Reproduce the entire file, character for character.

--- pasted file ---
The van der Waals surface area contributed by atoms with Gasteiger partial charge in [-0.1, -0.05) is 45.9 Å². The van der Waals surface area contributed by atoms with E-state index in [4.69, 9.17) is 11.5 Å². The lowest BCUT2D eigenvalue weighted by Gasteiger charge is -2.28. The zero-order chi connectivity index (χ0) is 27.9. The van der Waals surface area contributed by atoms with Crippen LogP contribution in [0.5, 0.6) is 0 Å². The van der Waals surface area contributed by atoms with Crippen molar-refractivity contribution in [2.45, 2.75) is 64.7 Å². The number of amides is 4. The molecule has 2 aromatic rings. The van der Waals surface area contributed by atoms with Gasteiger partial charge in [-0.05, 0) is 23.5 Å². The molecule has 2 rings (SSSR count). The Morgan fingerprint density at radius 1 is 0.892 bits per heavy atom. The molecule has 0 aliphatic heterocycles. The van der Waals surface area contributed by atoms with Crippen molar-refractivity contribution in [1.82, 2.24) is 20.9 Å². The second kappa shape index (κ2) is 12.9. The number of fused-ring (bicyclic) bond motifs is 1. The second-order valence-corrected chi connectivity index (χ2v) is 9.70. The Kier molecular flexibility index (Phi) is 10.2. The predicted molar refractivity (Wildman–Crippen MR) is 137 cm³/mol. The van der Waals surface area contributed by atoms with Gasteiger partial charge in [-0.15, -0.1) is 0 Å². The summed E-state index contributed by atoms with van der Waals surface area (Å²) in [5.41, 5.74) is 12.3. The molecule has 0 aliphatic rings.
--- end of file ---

The van der Waals surface area contributed by atoms with Gasteiger partial charge in [-0.1, -0.05) is 45.9 Å². The van der Waals surface area contributed by atoms with E-state index in [4.69, 9.17) is 11.5 Å². The lowest BCUT2D eigenvalue weighted by Gasteiger charge is -2.28. The zero-order chi connectivity index (χ0) is 27.9. The van der Waals surface area contributed by atoms with Crippen LogP contribution in [0.5, 0.6) is 0 Å². The van der Waals surface area contributed by atoms with Crippen molar-refractivity contribution in [2.45, 2.75) is 64.7 Å². The number of amides is 4. The molecule has 2 aromatic rings. The van der Waals surface area contributed by atoms with Gasteiger partial charge in [-0.05, 0) is 23.5 Å². The molecule has 2 rings (SSSR count). The Morgan fingerprint density at radius 1 is 0.892 bits per heavy atom. The molecule has 0 aliphatic heterocycles. The van der Waals surface area contributed by atoms with Crippen molar-refractivity contribution in [1.82, 2.24) is 20.9 Å². The second kappa shape index (κ2) is 12.9. The number of fused-ring (bicyclic) bond motifs is 1. The second-order valence-corrected chi connectivity index (χ2v) is 9.70. The Kier molecular flexibility index (Phi) is 10.2. The predicted molar refractivity (Wildman–Crippen MR) is 137 cm³/mol. The van der Waals surface area contributed by atoms with Gasteiger partial charge in [-0.15, -0.1) is 0 Å². The summed E-state index contributed by atoms with van der Waals surface area (Å²) in [5.41, 5.74) is 12.3. The molecule has 0 aliphatic rings.